When you are at the limit of your span of control, there is a very real sense that you are fully engaged in the current operation. You can sense the boundary condition and may even feel a sense of being about to lose control.
Too Many Balls in the Air
Think of a juggler who can successfully juggle five balls at once. Managing between one and four balls represents little to no challenge beyond the normal attention to detail required for any juggling. At five, the juggler feels a sense of total immersion and full engagement. The juggler may have difficulty looking at events or objects outside of the current field of vision. The juggler must maintain total commitment and concentration in the moment.
To add one more object into the mix would be a violation of the juggler’s span of control. While he may be able to maintain the flow for a few moments, the very real sense of being overwhelmed and slowly drifting out of control happens until the six balls overcome his skill and they all crash to the ground.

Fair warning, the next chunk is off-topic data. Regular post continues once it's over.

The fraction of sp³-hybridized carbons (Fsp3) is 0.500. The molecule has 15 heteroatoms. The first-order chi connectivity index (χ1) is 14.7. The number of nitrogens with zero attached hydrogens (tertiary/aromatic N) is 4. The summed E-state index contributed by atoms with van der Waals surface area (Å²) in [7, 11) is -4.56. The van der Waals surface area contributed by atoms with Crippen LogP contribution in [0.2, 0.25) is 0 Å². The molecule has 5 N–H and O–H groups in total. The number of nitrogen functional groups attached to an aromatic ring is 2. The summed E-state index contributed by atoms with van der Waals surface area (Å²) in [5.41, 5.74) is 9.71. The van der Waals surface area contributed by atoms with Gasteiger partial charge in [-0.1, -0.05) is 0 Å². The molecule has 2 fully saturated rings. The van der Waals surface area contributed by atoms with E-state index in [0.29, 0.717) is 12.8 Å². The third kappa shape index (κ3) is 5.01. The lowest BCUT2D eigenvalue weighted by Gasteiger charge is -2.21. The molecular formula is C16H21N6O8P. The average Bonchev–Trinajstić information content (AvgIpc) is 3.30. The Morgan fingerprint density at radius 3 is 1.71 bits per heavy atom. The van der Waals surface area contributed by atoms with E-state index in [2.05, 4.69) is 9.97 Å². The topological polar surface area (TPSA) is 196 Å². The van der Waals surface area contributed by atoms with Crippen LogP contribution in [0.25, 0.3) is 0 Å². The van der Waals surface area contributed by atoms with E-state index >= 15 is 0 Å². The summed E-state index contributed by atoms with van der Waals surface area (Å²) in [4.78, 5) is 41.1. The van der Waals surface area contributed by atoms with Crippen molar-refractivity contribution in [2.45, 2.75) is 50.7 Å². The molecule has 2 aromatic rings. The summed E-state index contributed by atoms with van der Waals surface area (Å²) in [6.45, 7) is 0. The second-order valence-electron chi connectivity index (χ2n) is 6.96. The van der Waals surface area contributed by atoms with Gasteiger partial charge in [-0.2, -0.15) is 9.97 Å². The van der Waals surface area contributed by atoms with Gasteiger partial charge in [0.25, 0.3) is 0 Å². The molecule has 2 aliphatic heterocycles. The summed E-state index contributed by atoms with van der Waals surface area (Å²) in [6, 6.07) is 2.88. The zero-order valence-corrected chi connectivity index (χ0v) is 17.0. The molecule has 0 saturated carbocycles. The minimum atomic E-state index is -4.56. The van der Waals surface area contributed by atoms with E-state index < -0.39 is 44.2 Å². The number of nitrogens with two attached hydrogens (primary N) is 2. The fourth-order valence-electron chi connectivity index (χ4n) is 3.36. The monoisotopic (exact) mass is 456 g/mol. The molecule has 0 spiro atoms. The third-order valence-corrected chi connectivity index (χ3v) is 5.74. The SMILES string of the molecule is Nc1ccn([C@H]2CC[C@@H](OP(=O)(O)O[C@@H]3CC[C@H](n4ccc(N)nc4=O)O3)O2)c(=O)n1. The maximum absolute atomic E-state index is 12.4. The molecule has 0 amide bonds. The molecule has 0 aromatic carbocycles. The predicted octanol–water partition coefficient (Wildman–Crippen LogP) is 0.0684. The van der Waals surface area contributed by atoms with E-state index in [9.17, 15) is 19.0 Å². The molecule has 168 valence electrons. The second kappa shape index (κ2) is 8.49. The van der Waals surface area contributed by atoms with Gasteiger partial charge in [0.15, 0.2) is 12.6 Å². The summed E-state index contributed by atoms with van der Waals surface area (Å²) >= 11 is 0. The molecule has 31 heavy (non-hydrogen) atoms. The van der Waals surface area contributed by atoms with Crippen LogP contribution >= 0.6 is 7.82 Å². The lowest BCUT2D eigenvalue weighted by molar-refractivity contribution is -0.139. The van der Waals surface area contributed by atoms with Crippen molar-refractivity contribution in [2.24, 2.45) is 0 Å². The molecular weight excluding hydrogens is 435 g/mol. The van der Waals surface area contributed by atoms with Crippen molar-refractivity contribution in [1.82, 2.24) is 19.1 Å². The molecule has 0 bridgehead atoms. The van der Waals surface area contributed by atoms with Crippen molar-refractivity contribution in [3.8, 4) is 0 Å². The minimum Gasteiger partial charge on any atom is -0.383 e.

Span of Control for a Trader
Span of control for a trader relates to how many open positions he or she can effectively manage at the peak of uncertainty and still maintain effective decision-making. When we exceed our span of control, we are no longer capable of identifying required information, processing it, and acting upon it in a timely manner for best effect. It becomes very important for a trader to understand and appreciate the effect of their span of control on trading performance.